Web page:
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Figure 17 | Progress in Earth and Planetary Science

Figure 17

From: Earthquake faulting in subduction zones: insights from fault rocks in accretionary prisms

Figure 17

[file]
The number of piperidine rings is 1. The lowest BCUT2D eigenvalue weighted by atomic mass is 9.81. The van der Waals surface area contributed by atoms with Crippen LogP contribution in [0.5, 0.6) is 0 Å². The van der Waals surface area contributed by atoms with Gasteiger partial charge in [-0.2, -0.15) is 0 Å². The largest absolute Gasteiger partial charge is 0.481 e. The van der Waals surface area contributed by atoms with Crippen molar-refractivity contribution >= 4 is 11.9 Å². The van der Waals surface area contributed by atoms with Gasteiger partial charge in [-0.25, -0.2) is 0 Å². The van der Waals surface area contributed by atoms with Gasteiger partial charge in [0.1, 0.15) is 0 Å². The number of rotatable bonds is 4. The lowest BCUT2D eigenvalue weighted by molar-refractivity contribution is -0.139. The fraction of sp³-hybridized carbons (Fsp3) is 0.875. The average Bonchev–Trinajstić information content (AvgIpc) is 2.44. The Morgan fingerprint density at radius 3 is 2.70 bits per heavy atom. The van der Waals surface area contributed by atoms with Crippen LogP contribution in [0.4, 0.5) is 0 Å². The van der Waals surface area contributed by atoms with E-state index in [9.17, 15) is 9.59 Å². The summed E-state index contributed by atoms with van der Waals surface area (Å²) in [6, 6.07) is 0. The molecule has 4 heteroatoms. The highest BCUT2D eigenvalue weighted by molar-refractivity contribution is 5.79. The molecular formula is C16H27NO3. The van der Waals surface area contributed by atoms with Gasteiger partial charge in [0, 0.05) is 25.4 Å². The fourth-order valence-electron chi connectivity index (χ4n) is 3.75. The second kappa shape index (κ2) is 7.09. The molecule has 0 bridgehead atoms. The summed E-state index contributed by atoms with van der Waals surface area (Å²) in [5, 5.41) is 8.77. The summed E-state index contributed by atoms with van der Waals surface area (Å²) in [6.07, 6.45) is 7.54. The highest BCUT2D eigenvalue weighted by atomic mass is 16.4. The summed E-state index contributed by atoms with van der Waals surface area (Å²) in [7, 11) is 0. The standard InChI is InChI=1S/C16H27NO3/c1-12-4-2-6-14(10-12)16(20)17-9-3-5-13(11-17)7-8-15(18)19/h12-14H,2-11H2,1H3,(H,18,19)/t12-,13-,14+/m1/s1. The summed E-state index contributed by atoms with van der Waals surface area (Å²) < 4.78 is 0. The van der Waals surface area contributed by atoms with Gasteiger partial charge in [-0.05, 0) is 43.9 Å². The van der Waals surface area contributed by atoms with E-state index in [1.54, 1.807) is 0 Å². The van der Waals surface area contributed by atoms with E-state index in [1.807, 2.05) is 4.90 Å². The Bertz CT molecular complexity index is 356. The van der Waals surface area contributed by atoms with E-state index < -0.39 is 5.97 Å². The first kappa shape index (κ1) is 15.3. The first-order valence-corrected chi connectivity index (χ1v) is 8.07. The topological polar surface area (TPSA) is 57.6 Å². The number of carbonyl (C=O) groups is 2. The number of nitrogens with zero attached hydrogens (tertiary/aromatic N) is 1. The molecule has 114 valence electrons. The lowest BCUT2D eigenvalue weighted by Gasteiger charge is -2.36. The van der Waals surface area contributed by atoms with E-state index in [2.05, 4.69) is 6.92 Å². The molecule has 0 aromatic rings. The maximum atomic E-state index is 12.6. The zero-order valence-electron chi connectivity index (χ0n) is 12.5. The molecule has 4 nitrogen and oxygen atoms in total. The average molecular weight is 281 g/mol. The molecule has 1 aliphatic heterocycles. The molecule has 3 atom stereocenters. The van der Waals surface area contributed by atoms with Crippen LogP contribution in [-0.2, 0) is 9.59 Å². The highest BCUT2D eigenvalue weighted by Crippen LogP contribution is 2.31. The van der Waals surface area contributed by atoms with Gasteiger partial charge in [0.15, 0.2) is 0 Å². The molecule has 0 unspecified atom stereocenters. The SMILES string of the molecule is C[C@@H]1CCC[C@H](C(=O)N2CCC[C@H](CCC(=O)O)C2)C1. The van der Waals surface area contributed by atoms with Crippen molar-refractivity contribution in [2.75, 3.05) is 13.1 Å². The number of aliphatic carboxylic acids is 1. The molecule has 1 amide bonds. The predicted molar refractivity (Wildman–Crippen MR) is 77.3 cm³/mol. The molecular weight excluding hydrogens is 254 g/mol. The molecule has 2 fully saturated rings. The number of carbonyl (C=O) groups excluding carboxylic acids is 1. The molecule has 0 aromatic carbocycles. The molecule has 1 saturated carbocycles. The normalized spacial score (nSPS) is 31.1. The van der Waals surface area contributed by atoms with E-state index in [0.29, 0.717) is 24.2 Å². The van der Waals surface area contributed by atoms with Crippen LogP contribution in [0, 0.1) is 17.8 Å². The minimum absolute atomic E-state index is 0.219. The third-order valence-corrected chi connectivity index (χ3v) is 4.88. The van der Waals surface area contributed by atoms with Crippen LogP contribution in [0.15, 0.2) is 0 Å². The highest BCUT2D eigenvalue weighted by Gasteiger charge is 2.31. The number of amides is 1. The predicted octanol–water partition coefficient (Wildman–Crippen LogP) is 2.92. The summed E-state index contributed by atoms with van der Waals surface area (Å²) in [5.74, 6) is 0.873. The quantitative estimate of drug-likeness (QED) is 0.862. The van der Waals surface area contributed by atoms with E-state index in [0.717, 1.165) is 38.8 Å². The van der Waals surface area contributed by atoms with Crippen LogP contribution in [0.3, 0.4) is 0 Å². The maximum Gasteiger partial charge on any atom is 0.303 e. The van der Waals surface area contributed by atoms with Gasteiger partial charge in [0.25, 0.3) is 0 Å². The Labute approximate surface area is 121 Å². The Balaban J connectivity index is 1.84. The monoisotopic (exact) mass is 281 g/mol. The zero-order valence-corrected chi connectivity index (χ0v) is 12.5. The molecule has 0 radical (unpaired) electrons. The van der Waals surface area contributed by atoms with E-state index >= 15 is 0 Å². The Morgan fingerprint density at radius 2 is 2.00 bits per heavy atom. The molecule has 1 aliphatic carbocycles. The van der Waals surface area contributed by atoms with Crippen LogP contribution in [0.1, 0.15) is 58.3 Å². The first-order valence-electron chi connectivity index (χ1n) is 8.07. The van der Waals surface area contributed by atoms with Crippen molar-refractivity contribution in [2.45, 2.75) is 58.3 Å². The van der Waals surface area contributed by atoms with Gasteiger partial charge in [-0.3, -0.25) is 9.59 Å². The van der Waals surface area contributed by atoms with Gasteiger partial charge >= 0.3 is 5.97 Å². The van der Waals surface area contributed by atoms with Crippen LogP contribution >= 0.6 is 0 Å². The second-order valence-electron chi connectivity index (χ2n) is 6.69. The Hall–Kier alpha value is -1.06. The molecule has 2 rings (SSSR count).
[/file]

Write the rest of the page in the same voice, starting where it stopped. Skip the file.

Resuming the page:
Concept of earthquake faulting in subduction zones shown in schematic profile of the Nankai accretionary prism. (a) Previous view of seismogenic zone. Seismogenic zone shows velocity-weakening frictional behavior, whereas aseismic zone exhibits velocity-strengthening frictional behavior. (b) Improved view of earthquake faulting in subduction zones after fault rock studies in the NanTroSEIZE and the Shimanto accretionary complex. Fault segments showing velocity-strengthening behavior at low slip rates could be weakened as a result of dynamic weakening. This could occur at various depths in the subduction zone, in some cases resulting in shallow slip. In this conceptual model, the updip limit of the earthquake rupture zone corresponds to the location where dynamic weakening is no longer effective. Possible causes of earthquake rupture termination include viscous braking due to an increase in melt viscosity and ineffective thermal pressurization/fluidization due to increased effective normal stress associated with decreased fluid pressure.

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